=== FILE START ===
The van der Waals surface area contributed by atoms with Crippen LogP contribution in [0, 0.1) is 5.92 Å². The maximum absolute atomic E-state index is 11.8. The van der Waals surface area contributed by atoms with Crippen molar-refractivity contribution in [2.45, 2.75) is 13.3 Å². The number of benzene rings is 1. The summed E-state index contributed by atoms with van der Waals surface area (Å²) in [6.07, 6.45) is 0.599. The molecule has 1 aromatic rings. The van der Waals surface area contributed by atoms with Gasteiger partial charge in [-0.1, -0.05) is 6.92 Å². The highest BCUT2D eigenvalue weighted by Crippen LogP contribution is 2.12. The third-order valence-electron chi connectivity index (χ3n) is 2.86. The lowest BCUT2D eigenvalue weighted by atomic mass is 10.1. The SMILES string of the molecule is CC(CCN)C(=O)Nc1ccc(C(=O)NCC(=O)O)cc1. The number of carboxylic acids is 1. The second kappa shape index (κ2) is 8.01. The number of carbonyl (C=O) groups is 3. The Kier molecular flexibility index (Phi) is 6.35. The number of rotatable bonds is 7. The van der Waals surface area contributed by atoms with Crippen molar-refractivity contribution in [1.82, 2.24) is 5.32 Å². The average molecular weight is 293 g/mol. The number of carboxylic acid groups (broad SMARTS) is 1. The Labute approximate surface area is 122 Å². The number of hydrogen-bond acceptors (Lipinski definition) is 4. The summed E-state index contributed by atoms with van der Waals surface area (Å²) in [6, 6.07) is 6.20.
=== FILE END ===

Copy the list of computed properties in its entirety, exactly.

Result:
The van der Waals surface area contributed by atoms with Crippen LogP contribution in [0, 0.1) is 5.92 Å². The maximum absolute atomic E-state index is 11.8. The van der Waals surface area contributed by atoms with Crippen molar-refractivity contribution in [2.45, 2.75) is 13.3 Å². The number of benzene rings is 1. The summed E-state index contributed by atoms with van der Waals surface area (Å²) in [6.07, 6.45) is 0.599. The molecule has 1 aromatic rings. The van der Waals surface area contributed by atoms with Gasteiger partial charge in [-0.1, -0.05) is 6.92 Å². The highest BCUT2D eigenvalue weighted by Crippen LogP contribution is 2.12. The third-order valence-electron chi connectivity index (χ3n) is 2.86. The lowest BCUT2D eigenvalue weighted by atomic mass is 10.1. The SMILES string of the molecule is CC(CCN)C(=O)Nc1ccc(C(=O)NCC(=O)O)cc1. The number of carboxylic acids is 1. The second kappa shape index (κ2) is 8.01. The number of carbonyl (C=O) groups is 3. The Kier molecular flexibility index (Phi) is 6.35. The number of rotatable bonds is 7. The van der Waals surface area contributed by atoms with Crippen molar-refractivity contribution in [1.82, 2.24) is 5.32 Å². The average molecular weight is 293 g/mol. The number of carboxylic acid groups (broad SMARTS) is 1. The Labute approximate surface area is 122 Å². The number of hydrogen-bond acceptors (Lipinski definition) is 4. The summed E-state index contributed by atoms with van der Waals surface area (Å²) in [6, 6.07) is 6.20.